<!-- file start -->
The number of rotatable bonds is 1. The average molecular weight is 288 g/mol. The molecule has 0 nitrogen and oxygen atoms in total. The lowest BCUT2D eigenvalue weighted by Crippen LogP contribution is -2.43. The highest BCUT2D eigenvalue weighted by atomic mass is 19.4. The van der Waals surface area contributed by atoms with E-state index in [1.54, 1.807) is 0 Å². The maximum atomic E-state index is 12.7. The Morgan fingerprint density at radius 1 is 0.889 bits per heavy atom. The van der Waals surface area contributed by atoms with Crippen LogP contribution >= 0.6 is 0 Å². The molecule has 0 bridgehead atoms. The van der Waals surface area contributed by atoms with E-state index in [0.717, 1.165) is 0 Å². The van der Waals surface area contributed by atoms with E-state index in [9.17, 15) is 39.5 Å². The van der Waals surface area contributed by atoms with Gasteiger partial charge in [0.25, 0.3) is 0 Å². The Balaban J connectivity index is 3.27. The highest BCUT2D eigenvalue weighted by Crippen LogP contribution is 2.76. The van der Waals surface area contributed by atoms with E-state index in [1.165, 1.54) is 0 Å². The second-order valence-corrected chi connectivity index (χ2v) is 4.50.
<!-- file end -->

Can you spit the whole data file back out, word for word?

The number of rotatable bonds is 1. The average molecular weight is 288 g/mol. The molecule has 0 nitrogen and oxygen atoms in total. The lowest BCUT2D eigenvalue weighted by Crippen LogP contribution is -2.43. The highest BCUT2D eigenvalue weighted by atomic mass is 19.4. The van der Waals surface area contributed by atoms with E-state index in [1.54, 1.807) is 0 Å². The maximum atomic E-state index is 12.7. The Morgan fingerprint density at radius 1 is 0.889 bits per heavy atom. The van der Waals surface area contributed by atoms with Crippen LogP contribution >= 0.6 is 0 Å². The molecule has 0 bridgehead atoms. The van der Waals surface area contributed by atoms with E-state index in [0.717, 1.165) is 0 Å². The van der Waals surface area contributed by atoms with E-state index in [9.17, 15) is 39.5 Å². The van der Waals surface area contributed by atoms with Gasteiger partial charge in [0.25, 0.3) is 0 Å². The Balaban J connectivity index is 3.27. The highest BCUT2D eigenvalue weighted by Crippen LogP contribution is 2.76. The van der Waals surface area contributed by atoms with E-state index in [1.165, 1.54) is 0 Å². The second-order valence-corrected chi connectivity index (χ2v) is 4.50.